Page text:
Meet Emma (not her real name), who is on welfare and lives with chronic pain. Her doctor thinks she should get a chiropractic bed, but Community Services doesn’t believe her doctor. Meanwhile, Emma’s appeal got misfiled, and Emma is still waiting.
A group of folks who get special diet allowances and want to take Community Services to a Human Rights tribunal get a little bit of encouragement today. A judge ordered the Human Rights Commission to reconsider its earlier decision to deny their request, so it’s back to the drawing board.
Why it’s called carding, not street checks, and why it should stop.
Burning biomass to generate electricity is not green. In fact, using coal in the short term is cleaner. And short term here means for the next sixty to seventy years. Also, a very sad 2011 video of a clearcut at Higgins Mountain, Cumberland County.
Toronto is implementing a landlord licensing system to protect tenants from landlords who don’t look after their properties. Halifax is considering doing something similar. It’s early days, and landlords are expected to fight back.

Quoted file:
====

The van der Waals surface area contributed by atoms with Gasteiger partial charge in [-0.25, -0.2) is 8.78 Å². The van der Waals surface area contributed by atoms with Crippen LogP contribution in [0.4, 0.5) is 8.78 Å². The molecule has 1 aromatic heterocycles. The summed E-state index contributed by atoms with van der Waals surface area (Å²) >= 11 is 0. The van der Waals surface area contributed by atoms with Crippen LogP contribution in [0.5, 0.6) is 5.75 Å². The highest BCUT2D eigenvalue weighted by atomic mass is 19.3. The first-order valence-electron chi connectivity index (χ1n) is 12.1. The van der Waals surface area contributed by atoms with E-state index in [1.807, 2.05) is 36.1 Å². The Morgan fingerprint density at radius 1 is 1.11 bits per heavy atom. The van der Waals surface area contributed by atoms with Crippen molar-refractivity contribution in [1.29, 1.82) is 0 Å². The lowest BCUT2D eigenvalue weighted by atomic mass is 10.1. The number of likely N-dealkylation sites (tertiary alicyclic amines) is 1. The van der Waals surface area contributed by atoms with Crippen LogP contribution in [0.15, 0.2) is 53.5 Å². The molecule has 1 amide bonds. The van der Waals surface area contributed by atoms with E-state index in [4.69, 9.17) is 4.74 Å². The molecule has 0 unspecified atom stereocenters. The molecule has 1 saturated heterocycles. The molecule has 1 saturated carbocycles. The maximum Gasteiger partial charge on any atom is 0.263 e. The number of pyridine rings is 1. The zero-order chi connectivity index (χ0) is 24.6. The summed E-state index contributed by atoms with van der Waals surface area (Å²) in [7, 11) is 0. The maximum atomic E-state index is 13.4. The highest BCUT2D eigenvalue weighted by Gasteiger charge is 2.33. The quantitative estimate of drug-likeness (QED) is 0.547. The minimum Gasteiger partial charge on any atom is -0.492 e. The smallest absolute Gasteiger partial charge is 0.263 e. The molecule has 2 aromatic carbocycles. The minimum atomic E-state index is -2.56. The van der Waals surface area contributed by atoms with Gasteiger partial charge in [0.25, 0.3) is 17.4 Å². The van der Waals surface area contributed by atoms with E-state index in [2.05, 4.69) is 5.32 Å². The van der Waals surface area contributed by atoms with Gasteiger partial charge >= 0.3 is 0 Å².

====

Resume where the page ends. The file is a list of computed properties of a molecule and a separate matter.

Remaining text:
Meet Mabel Robinson, a 90-year-old hairdressing pioneer, the first woman in Hubbards to run a business, and still styling up a storm.
How does environmental racism manifest in Nova Scotia? How do you establish a direct link between health issues in a community and the landfill down the road? We speak with Dr. Ingrid Waldron of the ENRICH project. and meet with two scientists who looked at water quality issues in Lincolnville, an African Nova Scotian community situated near a large landfill.
Kendall Worth on the need for a 24/7 centre where people can go when social isolation is getting them down.
Ken Summers reports on the abandoned oil well in Cogmagun, Hants County. It is still not cleaned up 14 years later. Triangle Petroleum is on the hook for cleanup costs, but it’s facing bankruptcy in the US and it got a pretty sweet deal from the province. It will pay nothing.
Residents of the South End, a black community within the Town of Shelburne, fear for their health because a nearby landfill has been allowed to operate without many constraints for most of its 75-year existence. The Town isn’t really listening to their concerns, they say.